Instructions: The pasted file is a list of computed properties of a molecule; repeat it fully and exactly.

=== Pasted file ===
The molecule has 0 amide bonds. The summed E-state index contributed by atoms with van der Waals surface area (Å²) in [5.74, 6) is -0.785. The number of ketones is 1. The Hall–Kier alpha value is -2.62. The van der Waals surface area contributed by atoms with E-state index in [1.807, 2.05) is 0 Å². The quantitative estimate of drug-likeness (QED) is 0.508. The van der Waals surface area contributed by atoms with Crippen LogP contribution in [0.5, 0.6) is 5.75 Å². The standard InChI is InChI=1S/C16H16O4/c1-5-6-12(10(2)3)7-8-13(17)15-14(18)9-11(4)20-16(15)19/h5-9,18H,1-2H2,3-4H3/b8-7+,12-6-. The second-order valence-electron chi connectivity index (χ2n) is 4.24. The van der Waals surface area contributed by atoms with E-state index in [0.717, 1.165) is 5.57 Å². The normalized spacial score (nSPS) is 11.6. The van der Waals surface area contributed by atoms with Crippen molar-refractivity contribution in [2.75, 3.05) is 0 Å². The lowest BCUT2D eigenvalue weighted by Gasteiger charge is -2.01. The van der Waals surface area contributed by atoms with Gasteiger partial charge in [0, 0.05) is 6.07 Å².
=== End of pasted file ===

The molecule has 0 amide bonds. The summed E-state index contributed by atoms with van der Waals surface area (Å²) in [5.74, 6) is -0.785. The number of ketones is 1. The Hall–Kier alpha value is -2.62. The van der Waals surface area contributed by atoms with E-state index in [1.807, 2.05) is 0 Å². The quantitative estimate of drug-likeness (QED) is 0.508. The van der Waals surface area contributed by atoms with Crippen LogP contribution in [0.5, 0.6) is 5.75 Å². The standard InChI is InChI=1S/C16H16O4/c1-5-6-12(10(2)3)7-8-13(17)15-14(18)9-11(4)20-16(15)19/h5-9,18H,1-2H2,3-4H3/b8-7+,12-6-. The second-order valence-electron chi connectivity index (χ2n) is 4.24. The van der Waals surface area contributed by atoms with E-state index in [0.717, 1.165) is 5.57 Å². The normalized spacial score (nSPS) is 11.6. The van der Waals surface area contributed by atoms with Crippen molar-refractivity contribution in [2.75, 3.05) is 0 Å². The lowest BCUT2D eigenvalue weighted by Gasteiger charge is -2.01. The van der Waals surface area contributed by atoms with Gasteiger partial charge in [0, 0.05) is 6.07 Å².